IAHPC research advisor Dr. Tania Pastrana selects one article from recently published medical literature and describes why it is worthwhile.
Monica Fliedner, Sofia Zambrano, Jos MGA Schols, Marie Bakitas, Christa Lohrmann, Ruud JG Halfens, and Steffen Eychmüller. Palliat Med 2019; 33(7): 783-792.
Almost 10 years ago, the controlled trial of Temel et al.1 showed that — compared with a standard care group — patients with early palliative care had better quality of life, lower rates of depression, and a 2.7-month survival benefit. It was a great moment for palliative care! Since then, several studies have confirmed these benefits, but few have explored patient perception and experiences of palliative care.
I chose this paper for two reasons: the confirmation of the benefit of palliative care as experienced by patients, but also for its use of qualitative methods for explore outcomes of a randomized controlled trial of a structured early palliative care intervention.
With this study, the author identifies benefits beyond hard criteria, and explores the reach of palliative care as a lived human experience.
1 Temel JS, Greer JA, Muzikansky A, Gallagher ER, Admane S, Jackson VA, et al. Early palliative care for patients with metastatic non-small-cell lung cancer. N Engl J Med 2010; 363(8), 733-742.
Background: Intervention trials confirm that patients with advanced cancer receiving early palliative care experience a better quality of life and show improved knowledge about and use of palliative care services. To involve patients in future health care decisions, health professionals should understand patients’ perspectives. However, little is known about how patients’ experience such interventions.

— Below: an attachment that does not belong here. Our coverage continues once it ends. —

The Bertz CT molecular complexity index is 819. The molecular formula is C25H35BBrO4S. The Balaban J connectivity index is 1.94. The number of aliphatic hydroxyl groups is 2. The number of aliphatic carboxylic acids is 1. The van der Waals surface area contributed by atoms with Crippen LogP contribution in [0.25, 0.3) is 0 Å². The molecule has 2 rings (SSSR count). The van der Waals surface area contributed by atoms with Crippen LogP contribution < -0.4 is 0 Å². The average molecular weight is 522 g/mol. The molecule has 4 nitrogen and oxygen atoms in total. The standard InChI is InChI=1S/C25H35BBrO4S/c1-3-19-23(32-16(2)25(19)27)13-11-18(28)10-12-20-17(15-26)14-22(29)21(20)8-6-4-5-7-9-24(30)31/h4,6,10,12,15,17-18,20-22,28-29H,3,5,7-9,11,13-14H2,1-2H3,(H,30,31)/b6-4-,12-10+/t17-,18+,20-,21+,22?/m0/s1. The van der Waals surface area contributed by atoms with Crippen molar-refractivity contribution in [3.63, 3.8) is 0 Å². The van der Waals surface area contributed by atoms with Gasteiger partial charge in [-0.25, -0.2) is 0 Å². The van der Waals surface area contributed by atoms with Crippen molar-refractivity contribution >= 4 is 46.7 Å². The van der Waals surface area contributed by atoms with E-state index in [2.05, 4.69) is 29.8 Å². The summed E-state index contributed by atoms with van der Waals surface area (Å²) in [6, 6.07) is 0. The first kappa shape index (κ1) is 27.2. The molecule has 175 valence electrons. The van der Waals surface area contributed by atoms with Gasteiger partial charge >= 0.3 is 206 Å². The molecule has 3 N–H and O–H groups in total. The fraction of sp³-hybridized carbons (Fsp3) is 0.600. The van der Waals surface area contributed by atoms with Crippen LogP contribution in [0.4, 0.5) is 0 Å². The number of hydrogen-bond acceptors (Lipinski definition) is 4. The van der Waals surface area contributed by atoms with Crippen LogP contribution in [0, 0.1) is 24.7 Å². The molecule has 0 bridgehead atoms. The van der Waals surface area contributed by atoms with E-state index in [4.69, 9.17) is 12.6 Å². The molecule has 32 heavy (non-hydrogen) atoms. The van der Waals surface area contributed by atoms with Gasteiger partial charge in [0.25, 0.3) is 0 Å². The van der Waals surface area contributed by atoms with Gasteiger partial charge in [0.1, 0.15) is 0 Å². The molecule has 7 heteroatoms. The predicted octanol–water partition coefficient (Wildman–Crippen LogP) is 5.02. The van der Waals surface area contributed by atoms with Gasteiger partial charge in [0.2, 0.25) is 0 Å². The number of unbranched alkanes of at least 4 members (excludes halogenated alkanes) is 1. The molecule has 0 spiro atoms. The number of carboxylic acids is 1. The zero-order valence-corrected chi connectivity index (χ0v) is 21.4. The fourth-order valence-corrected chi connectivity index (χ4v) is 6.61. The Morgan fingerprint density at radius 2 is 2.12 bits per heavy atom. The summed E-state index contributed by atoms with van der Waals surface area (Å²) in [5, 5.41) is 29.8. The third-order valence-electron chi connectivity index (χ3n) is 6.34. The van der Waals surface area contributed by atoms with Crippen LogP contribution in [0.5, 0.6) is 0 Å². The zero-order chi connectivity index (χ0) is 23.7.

Aim: To explore advanced cancer patients’ experiences with a structured early palliative care intervention, its acceptability and impact on the patients’ life including influencing factors.
Design: Qualitative content analysis of in-depth, semi-structured interviews.
Setting/participants: Patients with various advanced cancer diagnoses were enrolled in a multicenter randomized controlled trial (NCT01983956), which investigated the impact of “Symptoms, End-of-life decisions, Network, Support,” a structured early palliative care intervention, on distress. Of these, 20 patients who underwent the intervention participated in this study.
Results: Participants received the intervention well and gained a better understanding of their personal situation. Patients reported that the intervention can feel “confronting” but with the right timing it can be confirming and facilitate family conversations. Patients’ personal background and the intervention timing within their personal disease trajectory influenced their emotional and cognitive experiences; it also impacted their understanding of palliative care and triggered actions toward future care planning.
Conclusion: Early palliative care interventions like “Symptoms, End-of-life decisions, Network, Support” may provoke emotions and feel “confrontational” often because this is the first time when issues about one’s end of life are openly discussed; yet, advanced cancer patients found it beneficial and felt it should be incorporated into routine care.
Studies show that both patients and health care professionals view spiritual care as an essential component of treatment and care practice. Despite this, putting spiritual care into practice proves difficult. The articles below are selected from Barry R. Ashpole’s weekly report, Media Watch.